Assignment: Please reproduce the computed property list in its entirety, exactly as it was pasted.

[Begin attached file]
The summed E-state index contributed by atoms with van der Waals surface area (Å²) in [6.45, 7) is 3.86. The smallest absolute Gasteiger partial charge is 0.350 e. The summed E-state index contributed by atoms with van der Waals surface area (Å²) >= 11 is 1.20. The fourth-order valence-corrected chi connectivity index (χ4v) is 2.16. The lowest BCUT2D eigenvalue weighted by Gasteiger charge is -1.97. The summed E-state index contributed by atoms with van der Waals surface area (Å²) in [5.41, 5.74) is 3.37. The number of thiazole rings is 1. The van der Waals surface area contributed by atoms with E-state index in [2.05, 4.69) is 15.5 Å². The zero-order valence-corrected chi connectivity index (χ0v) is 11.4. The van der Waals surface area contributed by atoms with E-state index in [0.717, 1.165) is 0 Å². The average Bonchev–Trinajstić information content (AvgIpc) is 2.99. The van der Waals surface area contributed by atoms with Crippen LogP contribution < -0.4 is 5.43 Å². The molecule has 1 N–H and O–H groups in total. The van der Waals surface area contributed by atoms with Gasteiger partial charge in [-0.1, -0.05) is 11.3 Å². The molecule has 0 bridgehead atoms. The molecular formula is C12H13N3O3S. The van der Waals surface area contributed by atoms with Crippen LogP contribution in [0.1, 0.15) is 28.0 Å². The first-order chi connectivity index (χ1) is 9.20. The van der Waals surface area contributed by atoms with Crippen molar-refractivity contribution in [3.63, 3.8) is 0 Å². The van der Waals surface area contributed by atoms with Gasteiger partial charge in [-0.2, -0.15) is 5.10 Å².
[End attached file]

The summed E-state index contributed by atoms with van der Waals surface area (Å²) in [6.45, 7) is 3.86. The smallest absolute Gasteiger partial charge is 0.350 e. The summed E-state index contributed by atoms with van der Waals surface area (Å²) >= 11 is 1.20. The fourth-order valence-corrected chi connectivity index (χ4v) is 2.16. The lowest BCUT2D eigenvalue weighted by Gasteiger charge is -1.97. The summed E-state index contributed by atoms with van der Waals surface area (Å²) in [5.41, 5.74) is 3.37. The number of thiazole rings is 1. The van der Waals surface area contributed by atoms with E-state index in [2.05, 4.69) is 15.5 Å². The zero-order valence-corrected chi connectivity index (χ0v) is 11.4. The van der Waals surface area contributed by atoms with E-state index in [0.717, 1.165) is 0 Å². The average Bonchev–Trinajstić information content (AvgIpc) is 2.99. The van der Waals surface area contributed by atoms with Crippen LogP contribution < -0.4 is 5.43 Å². The molecule has 1 N–H and O–H groups in total. The van der Waals surface area contributed by atoms with Gasteiger partial charge in [-0.1, -0.05) is 11.3 Å². The molecule has 0 bridgehead atoms. The molecular formula is C12H13N3O3S. The van der Waals surface area contributed by atoms with Crippen LogP contribution in [0.1, 0.15) is 28.0 Å². The first-order chi connectivity index (χ1) is 9.20. The van der Waals surface area contributed by atoms with Crippen molar-refractivity contribution in [3.63, 3.8) is 0 Å². The van der Waals surface area contributed by atoms with Gasteiger partial charge in [-0.2, -0.15) is 5.10 Å².